, , , , , , , , , , ,

This past weekend, I got a cookbook and a recipe binder as early birthday gifts from Josh (my birthday is next month, but that’s for a different post). Both items are incredibly versatile and will be (I’m sure) immensely helpful in continuing along the path to becoming a chef. Over the course of the last 5 days, I’ve flipped through the cookbook a few times. I’ve not stopped and read through it yet, only merely glancing through. It’s set up in sections, with the first section being helpful hints and tips about what to keep in your kitchen, from pantry to fridge, utensils and cookware too. After that there is a section on cooking breakfast, followed by salads, then soups. Beyond that it goes into pasta, grains, poultry, pork, beef, lamb and then seafood. It’s honestly pretty handy, this cookbook. Today, I flipped through the pasta section and came across a fairly straightforward and simple recipe: Pasta, eggs and cheese. 

According to the cookbook, this is to be thought of as an “Italian comfort food” and thus, it sounded like the type of dish I wanted to enjoy today.

After reading through the page with the recipe at least three times to get the gist of it, I set about gathering the things I would need.

The cookbook, Linguine, eggs, and parmesan cheese

First thing I did was get a pot on the stove with water in which I would cook the pasta. While the water heated up, I got a casserole dish into the oven (which had been heating up at 200 degrees). Once the casserole dish was warming up, I set about grating the cheese. 

Normally I would use the cheese grater off of Mum’s mandolin, but our restaurant style grater (like the ones they have at Olive Garden) was clean and I was able to use it instead.

While the water came to a roiling bubble, I removed the now warmed casserole dish and added the three eggs, cheese and a 1/4th a cup of heavy cream to it.

I didn’t hesitate to stir it up, and good thing I did. The heat from the bowl had partially begun to cook the eggs.

The eggs, cream, and cheese all combined.

I set aside the dish while the pasta finished cooking (it was half done at this point) and grated up some more cheese to garnish.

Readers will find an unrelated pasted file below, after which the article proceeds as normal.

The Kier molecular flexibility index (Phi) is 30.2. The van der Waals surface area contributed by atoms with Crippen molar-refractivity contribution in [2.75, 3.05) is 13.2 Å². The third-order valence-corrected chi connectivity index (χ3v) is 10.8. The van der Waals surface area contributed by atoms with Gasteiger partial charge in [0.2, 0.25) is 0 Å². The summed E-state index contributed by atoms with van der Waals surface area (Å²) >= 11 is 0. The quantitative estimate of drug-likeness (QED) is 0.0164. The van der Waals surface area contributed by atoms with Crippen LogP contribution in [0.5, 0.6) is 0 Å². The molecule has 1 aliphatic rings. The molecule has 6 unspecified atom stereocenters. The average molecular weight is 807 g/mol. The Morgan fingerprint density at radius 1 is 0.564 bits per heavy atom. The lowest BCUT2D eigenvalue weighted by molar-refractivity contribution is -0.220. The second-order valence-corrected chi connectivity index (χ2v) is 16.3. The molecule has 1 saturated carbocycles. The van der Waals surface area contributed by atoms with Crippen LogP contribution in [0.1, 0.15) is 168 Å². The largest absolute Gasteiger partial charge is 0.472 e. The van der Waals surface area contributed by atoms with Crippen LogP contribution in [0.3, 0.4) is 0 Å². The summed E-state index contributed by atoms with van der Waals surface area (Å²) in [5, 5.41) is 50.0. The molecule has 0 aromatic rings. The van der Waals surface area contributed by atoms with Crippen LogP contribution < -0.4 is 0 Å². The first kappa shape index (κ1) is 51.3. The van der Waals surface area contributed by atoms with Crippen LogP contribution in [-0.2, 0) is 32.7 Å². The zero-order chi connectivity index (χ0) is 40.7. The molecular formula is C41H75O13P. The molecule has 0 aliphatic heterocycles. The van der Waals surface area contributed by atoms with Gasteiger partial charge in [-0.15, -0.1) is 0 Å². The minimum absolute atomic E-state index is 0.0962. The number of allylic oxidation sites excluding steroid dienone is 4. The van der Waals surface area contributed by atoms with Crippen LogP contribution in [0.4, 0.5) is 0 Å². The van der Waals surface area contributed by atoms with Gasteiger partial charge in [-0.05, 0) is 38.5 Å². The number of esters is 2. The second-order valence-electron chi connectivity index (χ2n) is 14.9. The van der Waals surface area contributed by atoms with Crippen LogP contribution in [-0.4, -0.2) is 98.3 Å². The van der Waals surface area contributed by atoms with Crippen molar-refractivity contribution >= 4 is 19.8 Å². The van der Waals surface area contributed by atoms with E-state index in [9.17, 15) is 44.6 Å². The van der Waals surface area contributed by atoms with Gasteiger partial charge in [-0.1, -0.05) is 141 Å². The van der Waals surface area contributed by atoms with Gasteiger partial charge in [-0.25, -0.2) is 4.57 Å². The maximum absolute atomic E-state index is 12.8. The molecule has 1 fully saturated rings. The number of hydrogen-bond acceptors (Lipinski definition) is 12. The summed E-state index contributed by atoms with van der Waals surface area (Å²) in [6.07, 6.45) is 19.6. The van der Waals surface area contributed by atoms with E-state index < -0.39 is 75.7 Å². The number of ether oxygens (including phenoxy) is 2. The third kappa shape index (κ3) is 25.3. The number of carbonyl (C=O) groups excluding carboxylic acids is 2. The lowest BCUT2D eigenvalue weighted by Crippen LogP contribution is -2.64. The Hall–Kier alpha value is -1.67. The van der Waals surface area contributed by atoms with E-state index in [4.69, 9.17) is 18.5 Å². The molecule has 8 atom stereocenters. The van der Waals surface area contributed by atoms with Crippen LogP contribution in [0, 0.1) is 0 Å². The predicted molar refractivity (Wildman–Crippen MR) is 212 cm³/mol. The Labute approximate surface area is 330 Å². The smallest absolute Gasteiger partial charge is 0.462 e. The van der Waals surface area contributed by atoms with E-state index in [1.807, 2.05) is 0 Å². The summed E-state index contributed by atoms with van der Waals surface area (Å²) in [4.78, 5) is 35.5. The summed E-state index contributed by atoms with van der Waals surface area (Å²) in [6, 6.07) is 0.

When the pasta finished cooking, I quickly got it from the strainer into the casserole dish. 

Even after it was well tossed, it still seemed a little soupy and though I trust myself, I don’t trust myself that much. I popped the casserole dish, pasta and all, back into the oven for an additional ten (10) minutes at 300 degrees.

When it came out of the oven, it wasn’t dried out or egg-y like you might expect. Instead, it was still moist and smelled delicious.

Bon Apetit!

The pasta, eggs, cream, and cheese all came together beautifully. The pasta wasn’t overcooked at all, and there wasn’t an overwhelming flavour of eggs. If anything was overwhelming it was the cheese, but that is because I used more than 1/2 cup. Overall, it was delicious, easy to make with ingredients that I keep around the house, and even easier to clean up because while the pasta is setting in the dish, you can easily wash the pan and strainer.

~Not My Recipe: Pasta, Eggs & Cheese~

Courtesy of Mark Bittman, author of How To cook Everything: the basics


  • Salt
  • Three Eggs
  • 1/2 cup freshly grated pecorino Romano or Parmesan cheese, or more to taste
  • 1 Pound linguine (I used 1/2 pound)
  • Freshly Ground black pepper
  • 1/4 cup heavy cream

Method (in my words):

  1. Bring a pot of water to a boil. While doing so, put a casserole dish into the oven at 200 degrees (Fahrenheit) for five (5) minutes. When the bowl is warm, remove it and add the eggs, cheese and cream.
  2. Once the water has come to a roiling bubble, add the pasta and cook for ten (10) minutes until al dente.
  3. Strain the pasta and add it to the egg, cream, and cheese mix, tossing well to coat.
  4. *If it is soupy (like mine was) and you don’t think the eggs are cooked, toss it back in the oven for ten (10) minutes at 300 degrees (Fahrenheit).